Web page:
in suspension in a current of primary air or other
may be admitted to the burners or to the fur 45 gaseous carrier medium, an indication may be
naces for combustion purposes, but the details of
obtained of the rate of flow of the ?uent fuel
such secondary supply do not enter into the sub
mixture through a given portion of the system
ject of the present invention and are therefore
by measuring the pressure differential across that
omitted from the drawing.
particular portion. A similar measure may be
The fuel main 3.9 is continued beyond the last 50 obtained of the rate at which air is supplied to
burner to be served, here indicated as burner 38
the system. These are factors which enter into
for furnace 134, to provide a conduit length 52 for
the control of pulverizer operation in the present
returning to the pulverizer any surplus quantity
of the fuel-air mixture which is not delivered to
the-burners, the return length 52, as shown, be
ing connected to the pulverizer ill at a location
opposite to the location at which the primary air
is admitted through duct l8, and at a somewhat
higher level. There is thus provided a single
continuous main conduit system consisting of the
.disohargeduct 28, fan 25 and fuel main 38 in
cluding its return length 52, having both ends
connected to the pulverizer iii and thereby form
ing a closed path or circuit’ over which at least
a portion of the mixture initially discharged from
thev pulverizer maybe circulated. The fuel main
30 may be formed of different sizes of conduit
with reductions in cross section at intervals as
at 56, 56 and 58 to maintain a sumciently high
velocity of ?uid flow throughout to prevent fuel 70
from settling out of the ?owing mixture.
The pulverizer shown is of a known type utiliz
ing a circular series of steel balls 63 operating
between a stationary lower grinding ring '52 and
a revolving upper grinding ring 64, the latter
system.
Referring again to the drawing, a measure of
air flow to the pulverizer is conveniently ob
tained by employing an ori?ce 16 in the inlet
duct l8, the resulting differential pressure across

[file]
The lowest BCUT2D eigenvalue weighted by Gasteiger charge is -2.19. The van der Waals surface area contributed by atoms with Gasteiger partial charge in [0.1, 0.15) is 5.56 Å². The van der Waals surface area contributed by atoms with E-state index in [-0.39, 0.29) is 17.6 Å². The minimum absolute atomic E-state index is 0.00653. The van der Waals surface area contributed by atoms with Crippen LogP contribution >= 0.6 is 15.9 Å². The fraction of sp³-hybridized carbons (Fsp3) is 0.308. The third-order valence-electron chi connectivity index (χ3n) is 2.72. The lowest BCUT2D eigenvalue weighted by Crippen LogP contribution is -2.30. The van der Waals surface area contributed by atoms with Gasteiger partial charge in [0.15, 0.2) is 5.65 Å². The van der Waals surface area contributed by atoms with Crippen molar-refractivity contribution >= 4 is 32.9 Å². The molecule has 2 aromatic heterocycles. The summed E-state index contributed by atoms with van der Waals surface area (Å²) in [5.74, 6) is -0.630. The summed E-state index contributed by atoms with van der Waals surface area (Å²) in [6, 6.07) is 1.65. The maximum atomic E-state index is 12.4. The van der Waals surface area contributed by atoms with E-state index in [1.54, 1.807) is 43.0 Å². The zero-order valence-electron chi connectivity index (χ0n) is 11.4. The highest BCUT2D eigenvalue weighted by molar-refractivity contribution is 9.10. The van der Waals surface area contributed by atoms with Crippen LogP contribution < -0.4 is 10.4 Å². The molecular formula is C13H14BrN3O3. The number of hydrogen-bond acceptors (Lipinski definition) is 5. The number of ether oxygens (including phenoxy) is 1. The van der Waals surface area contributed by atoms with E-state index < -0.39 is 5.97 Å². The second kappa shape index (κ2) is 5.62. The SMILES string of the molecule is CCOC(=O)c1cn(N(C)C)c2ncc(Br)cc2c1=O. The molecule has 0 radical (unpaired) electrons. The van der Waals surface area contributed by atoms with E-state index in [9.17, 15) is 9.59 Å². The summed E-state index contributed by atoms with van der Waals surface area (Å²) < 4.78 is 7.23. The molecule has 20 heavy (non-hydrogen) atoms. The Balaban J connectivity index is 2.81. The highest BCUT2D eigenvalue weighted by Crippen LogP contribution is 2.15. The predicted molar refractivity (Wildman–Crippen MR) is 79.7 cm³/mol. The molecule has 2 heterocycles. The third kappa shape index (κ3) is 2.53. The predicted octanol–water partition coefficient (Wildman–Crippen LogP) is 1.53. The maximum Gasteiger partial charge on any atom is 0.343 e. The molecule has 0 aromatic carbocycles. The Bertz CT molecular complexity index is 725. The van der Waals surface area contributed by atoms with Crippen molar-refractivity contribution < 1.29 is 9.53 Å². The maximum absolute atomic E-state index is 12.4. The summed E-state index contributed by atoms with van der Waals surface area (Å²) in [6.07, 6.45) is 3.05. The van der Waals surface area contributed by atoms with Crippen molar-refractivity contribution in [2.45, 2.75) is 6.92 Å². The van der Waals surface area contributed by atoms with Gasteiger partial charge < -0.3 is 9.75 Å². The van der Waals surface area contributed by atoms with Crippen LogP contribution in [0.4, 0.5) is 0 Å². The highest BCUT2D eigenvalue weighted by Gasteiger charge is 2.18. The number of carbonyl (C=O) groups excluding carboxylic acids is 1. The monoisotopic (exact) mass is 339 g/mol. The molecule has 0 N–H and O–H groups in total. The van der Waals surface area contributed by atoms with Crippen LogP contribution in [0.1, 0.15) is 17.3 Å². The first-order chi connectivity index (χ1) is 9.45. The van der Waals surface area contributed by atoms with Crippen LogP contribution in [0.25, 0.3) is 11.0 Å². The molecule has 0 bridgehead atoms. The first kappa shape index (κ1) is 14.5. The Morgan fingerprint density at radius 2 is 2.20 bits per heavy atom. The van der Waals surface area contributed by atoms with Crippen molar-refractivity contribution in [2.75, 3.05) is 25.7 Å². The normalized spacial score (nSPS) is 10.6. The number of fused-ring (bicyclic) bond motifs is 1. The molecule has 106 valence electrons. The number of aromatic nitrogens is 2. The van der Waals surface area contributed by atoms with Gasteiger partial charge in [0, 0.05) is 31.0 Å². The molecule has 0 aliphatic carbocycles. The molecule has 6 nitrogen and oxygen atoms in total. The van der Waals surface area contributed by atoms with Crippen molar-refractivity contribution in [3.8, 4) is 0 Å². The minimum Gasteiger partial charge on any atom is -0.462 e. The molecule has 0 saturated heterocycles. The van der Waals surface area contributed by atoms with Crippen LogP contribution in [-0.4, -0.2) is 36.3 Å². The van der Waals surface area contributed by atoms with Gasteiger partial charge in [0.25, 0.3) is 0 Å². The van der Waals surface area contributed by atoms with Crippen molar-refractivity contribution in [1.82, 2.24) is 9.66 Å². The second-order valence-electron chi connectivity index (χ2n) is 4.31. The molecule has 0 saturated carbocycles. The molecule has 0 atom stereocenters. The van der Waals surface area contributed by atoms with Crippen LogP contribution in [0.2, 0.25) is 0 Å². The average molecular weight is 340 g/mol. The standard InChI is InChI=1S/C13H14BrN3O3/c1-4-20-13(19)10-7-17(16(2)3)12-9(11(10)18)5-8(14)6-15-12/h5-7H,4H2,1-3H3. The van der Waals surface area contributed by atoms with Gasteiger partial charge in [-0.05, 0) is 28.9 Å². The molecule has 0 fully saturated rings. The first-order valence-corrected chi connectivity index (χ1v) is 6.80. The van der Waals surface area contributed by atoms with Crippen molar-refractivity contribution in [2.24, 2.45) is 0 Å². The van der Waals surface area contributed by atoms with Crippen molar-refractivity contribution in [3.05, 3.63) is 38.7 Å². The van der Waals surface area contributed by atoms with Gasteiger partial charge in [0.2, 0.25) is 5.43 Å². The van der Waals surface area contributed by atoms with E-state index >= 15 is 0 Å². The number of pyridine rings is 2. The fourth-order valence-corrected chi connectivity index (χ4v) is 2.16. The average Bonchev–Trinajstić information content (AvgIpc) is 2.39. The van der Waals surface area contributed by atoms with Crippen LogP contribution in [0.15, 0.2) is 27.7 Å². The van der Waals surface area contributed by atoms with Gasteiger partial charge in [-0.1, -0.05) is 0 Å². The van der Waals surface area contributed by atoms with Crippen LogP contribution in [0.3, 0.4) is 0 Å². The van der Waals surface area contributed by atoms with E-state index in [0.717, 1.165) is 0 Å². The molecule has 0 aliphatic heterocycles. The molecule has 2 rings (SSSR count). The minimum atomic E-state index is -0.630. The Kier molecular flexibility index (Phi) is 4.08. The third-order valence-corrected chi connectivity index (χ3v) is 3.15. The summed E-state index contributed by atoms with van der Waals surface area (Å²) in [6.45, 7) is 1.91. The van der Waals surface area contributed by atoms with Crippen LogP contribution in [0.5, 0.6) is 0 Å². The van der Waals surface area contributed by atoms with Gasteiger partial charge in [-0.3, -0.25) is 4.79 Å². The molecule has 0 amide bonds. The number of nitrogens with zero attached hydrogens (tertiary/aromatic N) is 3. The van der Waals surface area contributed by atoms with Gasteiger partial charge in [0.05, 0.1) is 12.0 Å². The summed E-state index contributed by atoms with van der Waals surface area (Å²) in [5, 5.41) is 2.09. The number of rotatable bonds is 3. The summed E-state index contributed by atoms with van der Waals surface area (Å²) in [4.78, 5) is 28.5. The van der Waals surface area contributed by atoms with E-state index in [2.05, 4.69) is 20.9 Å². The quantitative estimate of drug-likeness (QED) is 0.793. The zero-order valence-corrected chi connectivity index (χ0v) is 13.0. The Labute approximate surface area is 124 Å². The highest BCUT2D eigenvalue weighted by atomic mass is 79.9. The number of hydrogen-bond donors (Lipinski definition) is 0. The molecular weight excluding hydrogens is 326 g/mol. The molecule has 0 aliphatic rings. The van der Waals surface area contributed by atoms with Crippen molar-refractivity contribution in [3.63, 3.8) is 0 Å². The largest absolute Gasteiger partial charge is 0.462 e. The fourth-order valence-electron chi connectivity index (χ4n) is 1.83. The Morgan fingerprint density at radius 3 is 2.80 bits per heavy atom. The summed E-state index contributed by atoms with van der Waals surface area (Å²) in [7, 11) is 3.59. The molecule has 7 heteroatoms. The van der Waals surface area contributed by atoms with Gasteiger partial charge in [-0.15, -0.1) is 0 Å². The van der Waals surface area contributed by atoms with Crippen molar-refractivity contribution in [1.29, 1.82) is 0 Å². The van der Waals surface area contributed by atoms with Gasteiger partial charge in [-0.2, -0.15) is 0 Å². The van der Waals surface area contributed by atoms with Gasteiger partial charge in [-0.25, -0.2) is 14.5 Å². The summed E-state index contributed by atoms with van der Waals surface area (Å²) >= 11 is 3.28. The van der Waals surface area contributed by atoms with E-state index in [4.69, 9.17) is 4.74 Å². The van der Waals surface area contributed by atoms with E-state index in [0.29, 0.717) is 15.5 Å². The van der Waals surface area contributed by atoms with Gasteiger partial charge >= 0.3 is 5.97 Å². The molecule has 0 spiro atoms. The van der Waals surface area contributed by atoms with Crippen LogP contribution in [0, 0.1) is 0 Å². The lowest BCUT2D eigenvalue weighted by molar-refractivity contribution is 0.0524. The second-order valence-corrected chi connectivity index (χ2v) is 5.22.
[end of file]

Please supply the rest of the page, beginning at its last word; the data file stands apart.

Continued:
the ori?ce being transmitted by tubes 18 and 8D
to the pressure sensitive diaphragm 82 suitably
mounted for movement within a stationary
casing 84. The pressure differential resulting
from the ?ow of air and coal in suspension
through a selected portion of the pulverizer, in
cluding particularly the grinding zone thereof,
is transmitted by tubes 86 and 88 to the pres
sure sensitive diaphragm 9!] within the casing
92, the tube 86 being connected to a pressure
point in advance of the grinding zone, for con
venience to the downstream side of the ori?ce
16 as in the case of tube 86 for diaphragm 82,
and tube 88 being connected to a pressure point
following the grinding zone, for convenience to a
point adjacent the pulverizer outlet.
The rate
at which surplus fuel and air are returned to
the
pulverizer under
varying
conditions is
2,403,976
5
6
tance from a ?xed fulcrum point II2, the lever
arm distances in both instances being suitably
at a predetermined “high.” rate to restore the nor
mal operating level for the required rate of pul
verizer output. If the level or reserve quantity of
increase or decrease of the pressure differential
measured in terms of the pressure differential
across the pulverizer.
across a selected portion of the return conduit
Therefore, with return flow through conduit 52
52, tubes 94 and 06 being connected to the con
practically zero, the entire control of pulverizer
duit at relatively widely separated locations and
operation is subject to the relative forces exerted
the existing pressure differential transmitted
by diaphragms 82 and 90 on lever I02, whereby
thereby to the pressure sensitive diaphragm 98
motor IE will be operated at intervals at the
within the casing I 00.
proper speeds to provide a fuel-air mixture of a
The relative pressures acting upon diaphragm
predetermined fuel-air ratio at the required pul_
82, 90 and 98 are coordinately utilized to effect
movement of the lever I02 which is pivoted about 10 verizer output; the term “fuel-air ratio” being de
?ned as the cubic feet of air at pulverizer outlet
a point I04 ?xed in relation to the casing 84
temperature per pound of fuel.
at one side. The lever I02 carries a contactor
When the opposing forces exerted on lever I02
element I05 whereby upon movement of the
by the diaphragms 82 and 90 are balanced, the
lever I02 abouts it pivot point I04 certain electri
cal circuits to be later described are selective 15 contactor I06 is held clear of all upper and lower
contacts I48, I42, I44 and I46, and feeder, I2 is
ly energized to control the operation of the
operated tov feed material to the pulverizer at a
feeder motor I ii and thereby the rate at which
predetermined “low” rate. If the level or reserve
coal is fed to the pulverizer.
quantity of material within the pulverizer should
The force exerted by diaphragm 82 is‘ trans
mitted to the lever I02 by means of a pin I03 20 decrease, ,thus decreasing differential pressure
across the pulverizer, the force exerted by dia